A New Way of Providing Feedback to Your Students

23 02 2009

“Screen capture software” allows you to record the screen of your computer as if you had a video camera pointed at it. Everything you do on the screen is recorded and can be played back as a video, and if you have a microphone connected to your computer your voice will also be recorded.

This piece of software has been mostly used for IT training purposes, as for example; teaching how to animate objects in PowerPoint (PPT). Trainers simply turn on their screen capture software, begin actually to create the animation in PPT and comment on what they are doing, adding notes and call outs. The video is then saved and trainees play it back, listen and watch how to animate objects and jump from the training video to actually creating an animation themselves.

Russell Stannard, principal lecturer and Course Team leader in Multimedia /ICT at the University of Westminster, realised that  “Screen capture software” could be used as an innovative way of providing feedback to students on their written work. This method is leading to a substantial interest in the academic world. THES and Guardian have already written articles about it. Many lecturers and teachers have started using this method.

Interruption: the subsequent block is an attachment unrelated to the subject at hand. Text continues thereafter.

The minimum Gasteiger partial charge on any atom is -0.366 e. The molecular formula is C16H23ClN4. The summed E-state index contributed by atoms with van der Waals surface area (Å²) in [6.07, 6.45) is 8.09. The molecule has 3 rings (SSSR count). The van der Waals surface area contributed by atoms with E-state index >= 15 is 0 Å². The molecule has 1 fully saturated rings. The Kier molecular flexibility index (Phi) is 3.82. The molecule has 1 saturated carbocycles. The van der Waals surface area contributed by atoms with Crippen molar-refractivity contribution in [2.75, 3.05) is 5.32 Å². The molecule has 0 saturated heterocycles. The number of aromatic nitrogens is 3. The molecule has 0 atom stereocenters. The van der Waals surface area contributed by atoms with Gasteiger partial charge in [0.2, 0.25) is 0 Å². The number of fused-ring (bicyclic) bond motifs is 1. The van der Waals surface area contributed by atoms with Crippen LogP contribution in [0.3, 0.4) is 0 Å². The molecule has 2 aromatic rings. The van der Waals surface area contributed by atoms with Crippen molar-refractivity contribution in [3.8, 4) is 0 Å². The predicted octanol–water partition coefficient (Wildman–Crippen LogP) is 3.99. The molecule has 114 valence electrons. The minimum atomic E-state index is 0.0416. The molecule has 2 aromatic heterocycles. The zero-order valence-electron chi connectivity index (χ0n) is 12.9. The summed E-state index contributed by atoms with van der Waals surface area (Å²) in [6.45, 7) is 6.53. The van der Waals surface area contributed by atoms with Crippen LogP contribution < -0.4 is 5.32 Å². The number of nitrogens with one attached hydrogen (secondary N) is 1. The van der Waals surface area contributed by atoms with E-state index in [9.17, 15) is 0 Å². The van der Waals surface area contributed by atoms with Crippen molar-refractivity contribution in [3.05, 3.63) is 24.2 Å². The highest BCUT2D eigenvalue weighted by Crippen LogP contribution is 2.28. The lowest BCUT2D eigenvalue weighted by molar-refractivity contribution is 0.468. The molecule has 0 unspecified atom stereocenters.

This new method is really simple and basically works like this: Your students send you their written work as Word files (or other formats), you open their work on your computer, highlight mistakes or aspects you want to bring up, turn on screen capture software and start recording yourself correcting and marking your students’ work.  Once you finish recording, send the video to the students. The learners are able to listen and watch as you talk about their work. You can also tell your students to watch and re-do their assignments according to your feedback recorded on the video.

The key factors that drew Russell Stannard to this idea of  “live video feedback” were:

  • Offers a solution to the issues around face to face contact
  • Students normally don’t understand the feedback we give them and they are unllikely to do more than quickly look over it. Video feedback provides visual and oral information and helps the learners to overcome any misunderstandings
  • Gets students more involved with the writing process. A teacher can point out problems and suggest alternatives, and learners can use the video to write up a better essay
  • Combination of  the video and audio leads to a “deeper learning”

Click here to read more about the case study and watch some screencasts.

If you want to try this new method with your groups, you can get screen recorders by googling “Screen capture software”, or you can download free software, such as Camstudio or Jing.

Drop us an email if you need a hand.

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